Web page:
Would You Walk a Mile in Someone Else’s Shoes??

Lessons on Empathy, Happiness, and Living a Meaningful Life, By Mallory Brown

Mallory Brown joined us at SITE Global Conference 2022 in Dublin, where her Friday morning keynote was a clear audience favorite. Enjoy this introduction to Mallory and her work, if you were unable to join us in Dublin, or rediscover her three steps to embracing empathy by stepping into others’ shoes.

As a documentary filmmaker, I have had the honor of capturing stories of human kindness across our globe. In all my humanitarian efforts, I have been most deeply moved by the stories of impoverished women fighting for a better life. Perhaps it’s my own feminine instinct, but I see myself in each of their eyes. 

In parallel, I’m equally fascinated by human connection. I’ve spent my fair share of time in the self-help section of bookstores reading about mindset, fear, love, and abundance. I’ve spent countless hours over countless glasses of wine talking to friends about the isolation, loneliness, and dissatisfaction that seem to permeate throughout our society. 

Through all of my work, I’ve learned that empathy is the missing link in our world.

Empathy is the capacity to understand the feelings of another. It is most famously explained in the American proverb, “Don’t judge someone until you’ve walked a mile in their shoes.” Following this theme of stepping into another’s shoes, I created a documentary series to explore the power of empathy.

“Walk A Mile” is a 26-part documentary series about women’s empowerment and empathy. In each episode, I personally walk with an impoverished woman who is trying to pull her family out of poverty. 26 miles. 26 women. 26 stories of strength. Every episode benefits a local charity that is working on a grassroots level to empower women.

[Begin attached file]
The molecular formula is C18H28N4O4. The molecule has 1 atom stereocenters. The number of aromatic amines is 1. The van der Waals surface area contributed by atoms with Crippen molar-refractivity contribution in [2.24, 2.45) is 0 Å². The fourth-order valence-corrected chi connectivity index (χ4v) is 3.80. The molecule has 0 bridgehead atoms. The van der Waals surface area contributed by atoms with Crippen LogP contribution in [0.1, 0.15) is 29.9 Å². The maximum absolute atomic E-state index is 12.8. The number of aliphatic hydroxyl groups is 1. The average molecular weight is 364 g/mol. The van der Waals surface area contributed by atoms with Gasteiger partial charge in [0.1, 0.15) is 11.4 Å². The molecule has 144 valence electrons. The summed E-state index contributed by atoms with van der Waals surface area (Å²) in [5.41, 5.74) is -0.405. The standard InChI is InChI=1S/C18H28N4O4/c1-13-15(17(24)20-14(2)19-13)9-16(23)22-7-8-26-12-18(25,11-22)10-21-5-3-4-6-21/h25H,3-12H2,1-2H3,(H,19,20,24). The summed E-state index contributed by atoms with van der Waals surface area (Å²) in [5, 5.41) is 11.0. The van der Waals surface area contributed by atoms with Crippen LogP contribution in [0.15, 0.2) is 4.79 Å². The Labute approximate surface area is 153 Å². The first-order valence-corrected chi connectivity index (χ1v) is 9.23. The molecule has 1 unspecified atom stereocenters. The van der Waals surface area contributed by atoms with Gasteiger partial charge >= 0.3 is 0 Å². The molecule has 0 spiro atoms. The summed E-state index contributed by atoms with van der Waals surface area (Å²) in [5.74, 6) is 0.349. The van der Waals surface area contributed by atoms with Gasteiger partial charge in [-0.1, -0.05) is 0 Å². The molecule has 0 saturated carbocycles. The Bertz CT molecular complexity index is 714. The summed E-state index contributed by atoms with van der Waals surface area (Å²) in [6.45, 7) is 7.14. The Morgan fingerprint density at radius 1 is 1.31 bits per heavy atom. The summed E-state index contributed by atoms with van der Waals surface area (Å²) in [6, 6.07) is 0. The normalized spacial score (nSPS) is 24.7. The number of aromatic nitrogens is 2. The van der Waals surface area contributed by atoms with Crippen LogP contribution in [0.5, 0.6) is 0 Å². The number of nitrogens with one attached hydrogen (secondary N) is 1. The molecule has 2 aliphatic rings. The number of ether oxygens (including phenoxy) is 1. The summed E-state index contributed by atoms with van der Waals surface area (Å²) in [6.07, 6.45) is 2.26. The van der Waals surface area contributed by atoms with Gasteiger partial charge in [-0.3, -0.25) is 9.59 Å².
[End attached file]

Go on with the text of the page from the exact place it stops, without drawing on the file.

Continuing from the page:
Watch “Walk A Mile” here.

Walking one mile with each of these women is such a simple act but provides an incredible avenue for empathy. It breaks down barriers between cultures and joins people together based on our commonalities. This is a walk of compassion, understanding, and generosity.  

I have learned that living an empathetic life leads to happiness, fulfillment, and inner peace. The connectedness of people is what keeps us sane. In our current world, so many suffer from mental illness and depression. I would argue that in addition to meditation, exercise, and healthy habits, giving is a valid form of therapy. A small act of kindness will make your day (not to mention help someone else.)

After watching an episode of “Walk A Mile,” I hope that you feel a call to arms. I hope you sense an opportunity for human connection, for kindness, for philanthropy, and fulfillment. I hope you donate, even a small amount, to help a woman in need. And mostly, I hope that you discover your own journey of empathy.

Courtesy of Mallory Brown


Here’s a simple process to help you step into someone else’s shoes:

  1. Burst your own bubble. The routine of daily life gets us caught up in our own bubble. It happens to everyone. The key is recognizing the bubble you live in and making a conscious effort to burst it. Break your routine. Get out of your comfort zone. See the world as it exists for others. 
  2. See the person, not the problem. When facing adversity, often we focus too much on the issue. The problem” grabs all our attention. Instead, if we search for the people involved (who is affected? who can help?), we’ll discover solutions rooted in kindness and humanity.
  3. Little by little, one travels far. Big change in the world comes in small steps. Often we set huge goals — to feed the hungry, to disrupt an industry, to save the planet. However, these are overwhelming. Instead, try to create change “one at a time”: one person at a time, one conversation at a time, one step at a time.

Who is one person you can help today? Go walk a mile in their shoes. Show empathy toward them. You will impact their life in a positive way and find a great sense of fulfillment in your own. I promise, it will be the walk of a lifetime.

To learn more about Mallory or Walk A Mile, visit

Written by

SITE Staff


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